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Rebellions Are Built On Hope: Lessons Of Resistance from Rogue One

Rebellions Are Built On Hope: Lessons Of Resistance from Rogue One

By Bri Maddox

**contains   spoilers**

This inauguration day, I did something different. I turned all my social media off, and walked to my 10 am class. The day was dreary, perhaps a forewarning of what was to come. I try to keep my spirits high but it’s hard when it seems like every single media faucet is dripping with news of the Tr*mp presidency. I did what nerds do best, turned to my favorite franchises. I took my sad ass to the local theater to watch Rogue One for a second time. The stand alone film directed by Gareth Edwards holds a special place in my heart. It has easily replaced Episode One as my favorite film in the franchise. The standalone film stars Felicity Jones, Forest Whitaker,Donnie Yen, Riz Ahmed,Diego Luna, Jiang Wen as rogue agents tasked with stealing the plans to the Death Star.

I sat surrounded by many families with small children. It’s a movie that pertains to the next 4 years.   As an intersectional feminist who  navigates the world as a black woman, I left the theater both times with a sense of new hope , knowing that now more than ever we have to organize. What can we learn from the Disney Lucas film Blockbuster Rogue One?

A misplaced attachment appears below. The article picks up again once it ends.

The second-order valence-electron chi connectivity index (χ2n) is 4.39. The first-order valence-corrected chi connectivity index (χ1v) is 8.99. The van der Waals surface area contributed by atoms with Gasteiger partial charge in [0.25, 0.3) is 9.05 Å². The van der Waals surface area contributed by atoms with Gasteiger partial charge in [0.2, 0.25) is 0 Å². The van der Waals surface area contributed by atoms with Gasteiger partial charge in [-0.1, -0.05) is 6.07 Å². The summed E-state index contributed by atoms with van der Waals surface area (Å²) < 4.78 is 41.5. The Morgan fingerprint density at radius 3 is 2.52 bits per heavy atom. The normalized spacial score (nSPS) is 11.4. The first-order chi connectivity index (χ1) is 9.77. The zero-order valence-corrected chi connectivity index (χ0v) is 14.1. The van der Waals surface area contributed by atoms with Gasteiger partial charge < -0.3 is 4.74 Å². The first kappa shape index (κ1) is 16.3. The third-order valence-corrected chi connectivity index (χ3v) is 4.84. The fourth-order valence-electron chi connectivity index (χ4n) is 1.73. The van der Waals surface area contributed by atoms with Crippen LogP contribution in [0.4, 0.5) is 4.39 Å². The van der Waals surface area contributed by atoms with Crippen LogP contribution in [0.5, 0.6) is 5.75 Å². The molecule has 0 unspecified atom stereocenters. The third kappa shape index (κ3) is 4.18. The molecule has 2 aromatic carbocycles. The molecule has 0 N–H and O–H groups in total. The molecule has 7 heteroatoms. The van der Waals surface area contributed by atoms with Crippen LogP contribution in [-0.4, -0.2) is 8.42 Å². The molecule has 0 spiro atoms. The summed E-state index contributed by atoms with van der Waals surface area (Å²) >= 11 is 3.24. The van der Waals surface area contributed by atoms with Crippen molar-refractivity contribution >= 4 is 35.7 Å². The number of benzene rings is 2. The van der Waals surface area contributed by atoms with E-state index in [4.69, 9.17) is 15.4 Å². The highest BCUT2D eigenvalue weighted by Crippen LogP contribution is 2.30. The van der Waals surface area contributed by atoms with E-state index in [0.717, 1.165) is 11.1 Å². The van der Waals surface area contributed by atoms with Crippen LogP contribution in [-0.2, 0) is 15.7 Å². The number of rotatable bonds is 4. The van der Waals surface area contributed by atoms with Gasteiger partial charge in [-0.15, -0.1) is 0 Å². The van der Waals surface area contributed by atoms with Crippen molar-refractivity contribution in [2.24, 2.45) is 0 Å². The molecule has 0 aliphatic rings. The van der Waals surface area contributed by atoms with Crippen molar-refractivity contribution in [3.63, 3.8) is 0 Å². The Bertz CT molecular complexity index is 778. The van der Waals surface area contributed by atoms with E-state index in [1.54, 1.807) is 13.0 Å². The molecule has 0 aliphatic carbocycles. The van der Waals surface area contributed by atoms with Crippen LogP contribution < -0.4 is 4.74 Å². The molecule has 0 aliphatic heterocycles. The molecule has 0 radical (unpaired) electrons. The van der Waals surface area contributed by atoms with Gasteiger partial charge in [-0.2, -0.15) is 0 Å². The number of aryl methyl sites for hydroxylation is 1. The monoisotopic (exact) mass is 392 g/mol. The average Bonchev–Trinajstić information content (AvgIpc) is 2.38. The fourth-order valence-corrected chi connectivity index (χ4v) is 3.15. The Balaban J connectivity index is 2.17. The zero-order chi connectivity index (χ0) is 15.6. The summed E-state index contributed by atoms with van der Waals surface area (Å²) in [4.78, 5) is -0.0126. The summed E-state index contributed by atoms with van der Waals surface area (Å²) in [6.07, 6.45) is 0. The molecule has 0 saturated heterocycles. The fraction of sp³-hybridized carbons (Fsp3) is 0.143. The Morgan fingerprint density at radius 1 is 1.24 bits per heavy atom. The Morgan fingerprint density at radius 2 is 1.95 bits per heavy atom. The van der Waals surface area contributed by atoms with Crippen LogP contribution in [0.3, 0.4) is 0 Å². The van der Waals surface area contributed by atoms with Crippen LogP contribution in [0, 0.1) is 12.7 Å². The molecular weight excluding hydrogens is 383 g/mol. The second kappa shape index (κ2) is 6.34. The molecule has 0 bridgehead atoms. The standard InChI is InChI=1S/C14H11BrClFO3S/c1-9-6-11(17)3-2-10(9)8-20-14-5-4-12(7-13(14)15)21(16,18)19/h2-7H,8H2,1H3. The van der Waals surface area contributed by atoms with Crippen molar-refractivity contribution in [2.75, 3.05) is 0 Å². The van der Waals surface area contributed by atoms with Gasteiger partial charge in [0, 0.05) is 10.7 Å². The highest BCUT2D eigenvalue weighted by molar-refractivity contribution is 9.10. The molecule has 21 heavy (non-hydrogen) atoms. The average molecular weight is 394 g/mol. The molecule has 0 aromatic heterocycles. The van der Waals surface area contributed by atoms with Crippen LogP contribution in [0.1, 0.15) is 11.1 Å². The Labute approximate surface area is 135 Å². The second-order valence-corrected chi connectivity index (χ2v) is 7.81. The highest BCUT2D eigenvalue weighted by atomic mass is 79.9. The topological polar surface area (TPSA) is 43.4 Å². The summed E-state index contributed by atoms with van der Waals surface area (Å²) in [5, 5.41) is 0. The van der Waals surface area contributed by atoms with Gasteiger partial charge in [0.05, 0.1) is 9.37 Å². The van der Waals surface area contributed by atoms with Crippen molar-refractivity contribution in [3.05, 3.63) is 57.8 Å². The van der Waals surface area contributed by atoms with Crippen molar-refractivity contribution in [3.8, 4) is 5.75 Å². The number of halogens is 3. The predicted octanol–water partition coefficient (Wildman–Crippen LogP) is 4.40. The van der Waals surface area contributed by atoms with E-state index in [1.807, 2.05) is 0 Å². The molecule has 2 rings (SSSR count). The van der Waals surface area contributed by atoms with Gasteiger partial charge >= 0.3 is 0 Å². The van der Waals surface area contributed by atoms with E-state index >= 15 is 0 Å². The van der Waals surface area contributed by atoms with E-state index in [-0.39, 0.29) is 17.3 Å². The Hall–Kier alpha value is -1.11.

Several things:


Becoming Politically engaged.

Collective Liberation.



“Rebellions are built on hope.”


I look at this quote on my lockscreen each day. It gives me encouragement to pursue my studies and continue writing. Cassian Andor says this early on in the film to Jyn Erso, both debating the idea of fighting back against the empire. Both are deemed hysterical by outsiders but this quote eventually becomes a rallying cry in the film. In the film. Jyn Erso and Cassian both set out to look for the Death Star plans. However, they are met with opposition from the rebel fleet. Our crew of unlikely heroes uses their talents to bond together and get the job done. They rely on the faith of Chirrute Imwe; the strategic mind of Bodhi Rook; the combat experience of Baze; the intelligence of K-2SO; and the tactical expertise and leadership of Jyn and Cassian.


“I’ve never had the luxury of political opinions.” – Jyn Erso


This quote is said by Rebel soldier Jyn Erso , the main protagonist in the heat of the moment where she is questioned about her morals and character. Often times we have to challenge the intentions of the people around us.   Because on our college campuses, social media, and basis of our country’s legislation we want and inclusion. We must push for equity. Now more than ever we have to fight for each other.

Many millennials, are  now awakening and in a state of panic. However, I, like other millennials of color know that , this situation is not new. These past few weeks, of sudden panic from my white peers on my news feed and in my class greatly annoy me.

This essay isn’t about my complete discomfort with my white peers, but I would not be honest if I didn’t express my frustrations.  Our Muslim identifying friends are now having their   humanity questioned with new government initiatives.